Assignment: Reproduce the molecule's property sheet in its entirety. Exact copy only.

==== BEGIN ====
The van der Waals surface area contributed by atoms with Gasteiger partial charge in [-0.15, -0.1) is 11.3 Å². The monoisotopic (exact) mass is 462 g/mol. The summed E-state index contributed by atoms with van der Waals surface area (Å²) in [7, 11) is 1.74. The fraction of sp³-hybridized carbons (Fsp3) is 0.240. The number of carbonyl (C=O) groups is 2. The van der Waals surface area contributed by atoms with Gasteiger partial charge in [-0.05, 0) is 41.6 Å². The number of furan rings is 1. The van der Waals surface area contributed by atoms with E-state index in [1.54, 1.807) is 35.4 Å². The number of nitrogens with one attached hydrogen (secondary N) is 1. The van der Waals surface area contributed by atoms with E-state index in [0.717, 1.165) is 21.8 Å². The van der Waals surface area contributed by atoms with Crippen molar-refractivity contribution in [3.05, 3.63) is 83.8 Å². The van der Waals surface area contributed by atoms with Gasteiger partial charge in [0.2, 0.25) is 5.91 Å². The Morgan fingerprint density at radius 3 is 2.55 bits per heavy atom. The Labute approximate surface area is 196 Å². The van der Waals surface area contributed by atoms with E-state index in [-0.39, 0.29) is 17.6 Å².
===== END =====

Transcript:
The van der Waals surface area contributed by atoms with Gasteiger partial charge in [-0.15, -0.1) is 11.3 Å². The monoisotopic (exact) mass is 462 g/mol. The summed E-state index contributed by atoms with van der Waals surface area (Å²) in [7, 11) is 1.74. The fraction of sp³-hybridized carbons (Fsp3) is 0.240. The number of carbonyl (C=O) groups is 2. The van der Waals surface area contributed by atoms with Gasteiger partial charge in [-0.05, 0) is 41.6 Å². The number of furan rings is 1. The van der Waals surface area contributed by atoms with E-state index in [1.54, 1.807) is 35.4 Å². The number of nitrogens with one attached hydrogen (secondary N) is 1. The van der Waals surface area contributed by atoms with E-state index in [0.717, 1.165) is 21.8 Å². The van der Waals surface area contributed by atoms with Crippen molar-refractivity contribution in [3.05, 3.63) is 83.8 Å². The van der Waals surface area contributed by atoms with Gasteiger partial charge in [0.2, 0.25) is 5.91 Å². The Morgan fingerprint density at radius 3 is 2.55 bits per heavy atom. The Labute approximate surface area is 196 Å². The van der Waals surface area contributed by atoms with E-state index in [-0.39, 0.29) is 17.6 Å².